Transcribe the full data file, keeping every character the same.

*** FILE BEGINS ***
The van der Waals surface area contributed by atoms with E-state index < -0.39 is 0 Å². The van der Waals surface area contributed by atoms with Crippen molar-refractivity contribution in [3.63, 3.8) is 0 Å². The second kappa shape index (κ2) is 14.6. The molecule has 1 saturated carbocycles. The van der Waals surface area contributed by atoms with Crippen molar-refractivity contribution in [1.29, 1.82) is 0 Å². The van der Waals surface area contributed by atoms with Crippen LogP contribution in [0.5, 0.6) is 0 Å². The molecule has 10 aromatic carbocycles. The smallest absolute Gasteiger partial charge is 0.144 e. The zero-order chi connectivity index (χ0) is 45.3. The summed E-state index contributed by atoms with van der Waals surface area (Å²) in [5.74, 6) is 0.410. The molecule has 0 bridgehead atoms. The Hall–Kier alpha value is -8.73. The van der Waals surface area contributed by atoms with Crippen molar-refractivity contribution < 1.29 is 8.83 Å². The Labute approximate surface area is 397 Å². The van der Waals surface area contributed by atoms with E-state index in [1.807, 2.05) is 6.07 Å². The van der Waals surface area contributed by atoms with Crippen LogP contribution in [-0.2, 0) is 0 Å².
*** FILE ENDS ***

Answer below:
The van der Waals surface area contributed by atoms with E-state index < -0.39 is 0 Å². The van der Waals surface area contributed by atoms with Crippen molar-refractivity contribution in [3.63, 3.8) is 0 Å². The second kappa shape index (κ2) is 14.6. The molecule has 1 saturated carbocycles. The van der Waals surface area contributed by atoms with Crippen molar-refractivity contribution in [1.29, 1.82) is 0 Å². The van der Waals surface area contributed by atoms with Crippen LogP contribution in [0.5, 0.6) is 0 Å². The molecule has 10 aromatic carbocycles. The smallest absolute Gasteiger partial charge is 0.144 e. The zero-order chi connectivity index (χ0) is 45.3. The summed E-state index contributed by atoms with van der Waals surface area (Å²) in [5.74, 6) is 0.410. The molecule has 0 bridgehead atoms. The Hall–Kier alpha value is -8.73. The van der Waals surface area contributed by atoms with Crippen molar-refractivity contribution < 1.29 is 8.83 Å². The Labute approximate surface area is 397 Å². The van der Waals surface area contributed by atoms with E-state index in [1.807, 2.05) is 6.07 Å². The van der Waals surface area contributed by atoms with Crippen LogP contribution in [-0.2, 0) is 0 Å².